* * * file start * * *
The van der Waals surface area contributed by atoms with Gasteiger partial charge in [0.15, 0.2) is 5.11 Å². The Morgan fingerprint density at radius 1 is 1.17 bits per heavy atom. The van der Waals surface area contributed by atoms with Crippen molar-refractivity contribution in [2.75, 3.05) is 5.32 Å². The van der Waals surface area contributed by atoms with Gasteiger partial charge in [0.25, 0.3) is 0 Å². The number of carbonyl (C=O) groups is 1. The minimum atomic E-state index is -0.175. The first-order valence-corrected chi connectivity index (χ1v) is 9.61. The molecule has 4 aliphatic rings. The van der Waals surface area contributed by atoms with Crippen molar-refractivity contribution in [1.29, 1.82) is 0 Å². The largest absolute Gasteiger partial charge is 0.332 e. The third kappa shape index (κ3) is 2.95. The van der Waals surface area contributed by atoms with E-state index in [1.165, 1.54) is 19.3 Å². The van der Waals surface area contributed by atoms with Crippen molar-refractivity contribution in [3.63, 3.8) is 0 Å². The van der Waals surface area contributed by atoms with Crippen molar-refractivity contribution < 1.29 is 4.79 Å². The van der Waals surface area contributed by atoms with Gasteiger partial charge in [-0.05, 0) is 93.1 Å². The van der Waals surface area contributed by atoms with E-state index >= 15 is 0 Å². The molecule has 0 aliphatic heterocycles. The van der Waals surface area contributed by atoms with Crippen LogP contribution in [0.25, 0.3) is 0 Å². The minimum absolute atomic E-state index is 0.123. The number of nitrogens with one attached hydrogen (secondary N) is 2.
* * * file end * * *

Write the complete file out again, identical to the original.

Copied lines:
The van der Waals surface area contributed by atoms with Gasteiger partial charge in [0.15, 0.2) is 5.11 Å². The Morgan fingerprint density at radius 1 is 1.17 bits per heavy atom. The van der Waals surface area contributed by atoms with Crippen molar-refractivity contribution in [2.75, 3.05) is 5.32 Å². The van der Waals surface area contributed by atoms with Gasteiger partial charge in [0.25, 0.3) is 0 Å². The number of carbonyl (C=O) groups is 1. The minimum atomic E-state index is -0.175. The first-order valence-corrected chi connectivity index (χ1v) is 9.61. The molecule has 4 aliphatic rings. The van der Waals surface area contributed by atoms with Crippen molar-refractivity contribution in [1.29, 1.82) is 0 Å². The largest absolute Gasteiger partial charge is 0.332 e. The third kappa shape index (κ3) is 2.95. The van der Waals surface area contributed by atoms with E-state index in [1.165, 1.54) is 19.3 Å². The van der Waals surface area contributed by atoms with Crippen molar-refractivity contribution in [3.63, 3.8) is 0 Å². The van der Waals surface area contributed by atoms with Crippen molar-refractivity contribution < 1.29 is 4.79 Å². The van der Waals surface area contributed by atoms with Gasteiger partial charge in [-0.05, 0) is 93.1 Å². The van der Waals surface area contributed by atoms with E-state index >= 15 is 0 Å². The molecule has 0 aliphatic heterocycles. The van der Waals surface area contributed by atoms with Crippen LogP contribution in [0.25, 0.3) is 0 Å². The minimum absolute atomic E-state index is 0.123. The number of nitrogens with one attached hydrogen (secondary N) is 2.